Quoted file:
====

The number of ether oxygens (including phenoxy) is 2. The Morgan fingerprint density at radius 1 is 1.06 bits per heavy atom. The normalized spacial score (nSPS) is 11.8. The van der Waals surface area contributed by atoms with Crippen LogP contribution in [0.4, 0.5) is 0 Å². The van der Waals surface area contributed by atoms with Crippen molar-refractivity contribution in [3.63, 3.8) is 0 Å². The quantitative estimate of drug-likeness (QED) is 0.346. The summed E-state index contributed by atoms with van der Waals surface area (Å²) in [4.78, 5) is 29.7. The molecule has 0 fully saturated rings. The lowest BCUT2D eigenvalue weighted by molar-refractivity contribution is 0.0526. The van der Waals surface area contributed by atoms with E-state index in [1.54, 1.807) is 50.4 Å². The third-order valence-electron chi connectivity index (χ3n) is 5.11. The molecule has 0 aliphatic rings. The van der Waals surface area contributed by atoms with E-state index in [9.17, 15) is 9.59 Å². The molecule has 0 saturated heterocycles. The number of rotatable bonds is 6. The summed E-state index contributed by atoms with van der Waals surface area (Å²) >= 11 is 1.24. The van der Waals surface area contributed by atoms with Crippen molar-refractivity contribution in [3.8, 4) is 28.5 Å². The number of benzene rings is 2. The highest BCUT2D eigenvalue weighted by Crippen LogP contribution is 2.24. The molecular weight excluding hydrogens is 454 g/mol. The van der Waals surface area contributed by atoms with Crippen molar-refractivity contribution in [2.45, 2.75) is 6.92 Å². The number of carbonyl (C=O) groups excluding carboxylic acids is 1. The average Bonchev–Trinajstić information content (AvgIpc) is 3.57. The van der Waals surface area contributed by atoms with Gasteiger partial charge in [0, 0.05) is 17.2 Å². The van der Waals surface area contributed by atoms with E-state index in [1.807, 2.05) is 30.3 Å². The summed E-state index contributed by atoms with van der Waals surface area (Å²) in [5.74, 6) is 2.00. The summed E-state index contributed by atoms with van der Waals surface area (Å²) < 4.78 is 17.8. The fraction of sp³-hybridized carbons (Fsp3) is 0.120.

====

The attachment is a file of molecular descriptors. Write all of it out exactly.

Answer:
The number of ether oxygens (including phenoxy) is 2. The Morgan fingerprint density at radius 1 is 1.06 bits per heavy atom. The normalized spacial score (nSPS) is 11.8. The van der Waals surface area contributed by atoms with Crippen LogP contribution in [0.4, 0.5) is 0 Å². The van der Waals surface area contributed by atoms with Crippen molar-refractivity contribution in [3.63, 3.8) is 0 Å². The quantitative estimate of drug-likeness (QED) is 0.346. The summed E-state index contributed by atoms with van der Waals surface area (Å²) in [4.78, 5) is 29.7. The molecule has 0 fully saturated rings. The lowest BCUT2D eigenvalue weighted by molar-refractivity contribution is 0.0526. The van der Waals surface area contributed by atoms with E-state index in [1.54, 1.807) is 50.4 Å². The third-order valence-electron chi connectivity index (χ3n) is 5.11. The molecule has 0 aliphatic rings. The van der Waals surface area contributed by atoms with E-state index in [9.17, 15) is 9.59 Å². The molecule has 0 saturated heterocycles. The number of rotatable bonds is 6. The summed E-state index contributed by atoms with van der Waals surface area (Å²) >= 11 is 1.24. The van der Waals surface area contributed by atoms with Crippen molar-refractivity contribution in [3.8, 4) is 28.5 Å². The number of benzene rings is 2. The highest BCUT2D eigenvalue weighted by Crippen LogP contribution is 2.24. The molecular weight excluding hydrogens is 454 g/mol. The van der Waals surface area contributed by atoms with Crippen molar-refractivity contribution in [2.45, 2.75) is 6.92 Å². The number of carbonyl (C=O) groups excluding carboxylic acids is 1. The average Bonchev–Trinajstić information content (AvgIpc) is 3.57. The van der Waals surface area contributed by atoms with Gasteiger partial charge in [0, 0.05) is 17.2 Å². The van der Waals surface area contributed by atoms with E-state index in [1.807, 2.05) is 30.3 Å². The summed E-state index contributed by atoms with van der Waals surface area (Å²) in [5.74, 6) is 2.00. The summed E-state index contributed by atoms with van der Waals surface area (Å²) < 4.78 is 17.8. The fraction of sp³-hybridized carbons (Fsp3) is 0.120.